Natalia Charova has been creating distinctive, custom-made jewelry since 2001, when a necklace she wanted from Neiman Marcus was so outrageously expensive that she decided to make her own. Her low-cost, high-style jewelry has since been featured in boutiques in New York City's SoHo shopping district, at the annual InLiquid charity auctions in Philadelphia, and at fund-raising auctions for the Pennsylvania Ballet.
Natalia draws inspiration from art and everyday life, incorporating organic patterns and colors to create stunning designs. Her career as a professional ballet dancer has taken her around the world through Spain, Italy, England, Taiwan, Russia, Portugal and Austria, and an international flavor informs her artwork. Her pieces use silver and natural stones, playing off the non-repetitive, unique nature of each bead.
"I create jewelry that works for people who elevate everyday wear to the point of dressing up," Ms. Charova says, "My pieces are urban chic—they can be paired with jeans and a blazer, or go perfectly with a designer evening gown."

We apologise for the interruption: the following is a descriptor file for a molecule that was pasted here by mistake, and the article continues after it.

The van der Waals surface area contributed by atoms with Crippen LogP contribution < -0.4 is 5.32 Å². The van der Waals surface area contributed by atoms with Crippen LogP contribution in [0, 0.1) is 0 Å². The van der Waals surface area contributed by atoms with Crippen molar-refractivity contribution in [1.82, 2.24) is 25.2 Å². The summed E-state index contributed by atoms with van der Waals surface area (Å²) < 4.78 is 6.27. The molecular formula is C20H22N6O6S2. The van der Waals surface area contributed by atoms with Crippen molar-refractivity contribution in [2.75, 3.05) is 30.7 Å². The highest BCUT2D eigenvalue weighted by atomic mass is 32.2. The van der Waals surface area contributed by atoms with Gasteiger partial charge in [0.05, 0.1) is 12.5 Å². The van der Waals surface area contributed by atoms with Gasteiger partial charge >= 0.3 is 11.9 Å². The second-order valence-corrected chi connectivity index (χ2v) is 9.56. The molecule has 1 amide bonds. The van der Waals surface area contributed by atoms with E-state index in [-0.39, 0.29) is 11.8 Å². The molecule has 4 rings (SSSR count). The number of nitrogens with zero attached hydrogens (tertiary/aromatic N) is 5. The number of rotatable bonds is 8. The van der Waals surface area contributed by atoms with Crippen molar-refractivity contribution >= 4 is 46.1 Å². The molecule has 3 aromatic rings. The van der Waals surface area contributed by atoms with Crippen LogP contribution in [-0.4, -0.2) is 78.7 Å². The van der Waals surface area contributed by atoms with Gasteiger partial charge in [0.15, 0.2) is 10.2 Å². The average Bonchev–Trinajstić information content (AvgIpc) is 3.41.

Custom pieces are created for all clients and customers, matched to your tastes and desires. Use the portfolio page as inspiration, or choose your favorite stones, colors or styles. Jewlery can be designed using a single string of stones, or be a multi-string affair, twisted around itself for depth and interest. Special clasps can be ordered, with engravings or special features.
Jewelry buyers, designers, boutiques and other retail outlets are welcome to inquire about wholesale pricing and commissions. Personal orders and commissions are also welcome, with pieces taking approximately two to four weeks to create. The average price of a piece is under $300.
When she is not creating jewelry, Natalia is the Director of Ballet Programs at the Koresh Dance School in Philadelphia and also teaches at numerous schools throughout Pennsylvania and across the country. After graduating from the prestigious Bolshoi Ballet Academy in Moscow, Natalia continued as a soloist and dancer, first in the Ukraine and then in the US, retiring from the Pennsylvania Ballet in 2005 to concentrate on teaching dance and making art.